Tidings editorial, Dec. 22:
Advancement comes in the stall of progress
R.J. Bullock's high-profile legal and political challenges in Ashland coupled with his mysterious past make him a source of fascination, frustration and curiosity, not to mention a target for those who oppose him.
Obfuscation by any means necessary.
Online responses to Dec. 22 editorial:
The underlying assumption here is that those who champion growth and development are honest and even-handed. The realtors (excuse me, Realtors) and Developers profit from their relentless activism; but some of us must make a living while they prey on our town. Luckily there are activists with the time and resources to represent the rest of us.
Art Bullock is most definately connected ... look no further than to Stromberg, Dimetre and Dawkins on the Planning Commission and to Hartzell, Navikas, and Hardesty on the city council. You KNOW all six votes before every hearing will always align with Bullock's (Lang and Swales). That is fine, but it's not done in a public format which wreaks in this color the same as it does in the Bush Administration. He (Art) is like a domestic terrorist that costs all of us a lot of real money defending our City from his seven current suits!
John Q Public
Saving Ashland from what?
Where does this person's madness support a rational conclussion?
There is a shadow goverment at work in Ashland with the intention to not have a vision, which is a slow and permanent loss of Ashland.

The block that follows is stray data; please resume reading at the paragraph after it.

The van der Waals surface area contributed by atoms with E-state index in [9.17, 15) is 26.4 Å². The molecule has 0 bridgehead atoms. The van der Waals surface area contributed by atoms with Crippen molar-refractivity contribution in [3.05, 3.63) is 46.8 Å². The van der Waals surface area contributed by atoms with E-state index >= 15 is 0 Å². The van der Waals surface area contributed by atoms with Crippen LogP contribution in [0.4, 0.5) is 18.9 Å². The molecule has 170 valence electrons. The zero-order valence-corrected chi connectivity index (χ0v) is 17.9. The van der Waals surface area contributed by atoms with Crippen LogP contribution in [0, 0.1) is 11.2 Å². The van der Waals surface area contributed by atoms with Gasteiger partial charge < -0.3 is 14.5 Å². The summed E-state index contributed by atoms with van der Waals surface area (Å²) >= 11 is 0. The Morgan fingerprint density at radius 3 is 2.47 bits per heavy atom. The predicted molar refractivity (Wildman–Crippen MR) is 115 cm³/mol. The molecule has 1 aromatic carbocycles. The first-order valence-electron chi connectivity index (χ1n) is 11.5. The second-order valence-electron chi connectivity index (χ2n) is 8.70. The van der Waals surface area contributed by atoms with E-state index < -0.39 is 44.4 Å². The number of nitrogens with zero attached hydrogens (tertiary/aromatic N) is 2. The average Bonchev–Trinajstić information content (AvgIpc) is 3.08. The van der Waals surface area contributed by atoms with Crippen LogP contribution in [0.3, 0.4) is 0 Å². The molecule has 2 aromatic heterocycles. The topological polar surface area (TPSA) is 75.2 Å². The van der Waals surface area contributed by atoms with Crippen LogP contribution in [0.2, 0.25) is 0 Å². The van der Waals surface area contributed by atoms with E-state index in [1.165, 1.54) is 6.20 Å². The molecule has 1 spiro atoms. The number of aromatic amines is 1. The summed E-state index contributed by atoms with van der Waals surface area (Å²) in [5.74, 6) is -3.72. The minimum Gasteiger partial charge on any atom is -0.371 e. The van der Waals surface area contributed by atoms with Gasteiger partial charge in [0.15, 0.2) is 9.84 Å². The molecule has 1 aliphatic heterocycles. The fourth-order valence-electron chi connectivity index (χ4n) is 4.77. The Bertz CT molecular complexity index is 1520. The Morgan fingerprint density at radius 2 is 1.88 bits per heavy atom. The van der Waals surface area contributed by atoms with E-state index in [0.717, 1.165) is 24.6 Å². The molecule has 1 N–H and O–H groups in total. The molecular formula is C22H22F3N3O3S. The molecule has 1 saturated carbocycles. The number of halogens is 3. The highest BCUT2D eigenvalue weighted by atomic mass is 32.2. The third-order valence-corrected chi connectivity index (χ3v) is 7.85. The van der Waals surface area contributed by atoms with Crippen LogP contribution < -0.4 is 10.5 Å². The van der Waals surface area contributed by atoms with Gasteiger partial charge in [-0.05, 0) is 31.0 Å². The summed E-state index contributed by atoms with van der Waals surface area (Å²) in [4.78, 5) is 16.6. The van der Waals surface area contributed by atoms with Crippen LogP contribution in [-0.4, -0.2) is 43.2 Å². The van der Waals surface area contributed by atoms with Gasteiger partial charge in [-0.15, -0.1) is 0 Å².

Response to Dec. 26 abstinence letter:
I think abstinence only education is bull, but not really the reason (neither is Jamie Lynn Spears) why teen pregnancy is going up.
It's too easy. You get put on welfare the moment you tell DHS you are pregnant, daycares in high schools, an attitude of accepting this behavior (they're just kids, don't make them feel badly!) and not educating teenagers on their choices. Just because you get knocked up doesn't mean you have to have a baby.
Also, too many parents just suck at raising kids.
Responses to Dec. 22 card from heaven story
I loved, loved, loved, loved, this story! Thank you Tidings for finding a hidden gem and telling us about it. Michelle Mihalovich, keep up the great work.
Great story! We love your writing style!
Have a Merry Christmas.
Karen and John
What a touching story. This even made the news here in the United Kingdom. Keep up the good work!
Wales, United Kingdom
What a great idea. I wish I would have thought of it myself, not that I'm planning to pass away anytime soon, being in my thirties.
Thank you so much for not belittling this man and his deeds, you are one of few in today's media who still have a soul.
This story made my Christmas.
What an amazing guy and a great story. I think its awesome that people who knew him have commented on this story. What a great guy, you are lucky to have known him and this story totally made my day.
Twentynine Palms, CA
Railroad story had error
The Dec. 17 edition of the Tidings got an important date wrong. The story on the new railroad museum refers to the driving of the golden spike that connected the railroad tracks of the Oregon and California Railroad from the north and the Californian and Oregon Railroad from the south. The connection of the two railroad tracks completed a national network and made it possible to travel from Portland to San Francisco in 39 hours. The golden spike joined the two tracks on Dec. 17, 1887, which is 120 years ago. Your story incorrectly gave the date as 1787 and the headline said it happened 220 years ago. In 1787, there were only Native Americans living where Ashland is today. The first pioneers arrived in the Ashland area in 1851.
Online responses from readers
Tidings editorial, Dec. 22: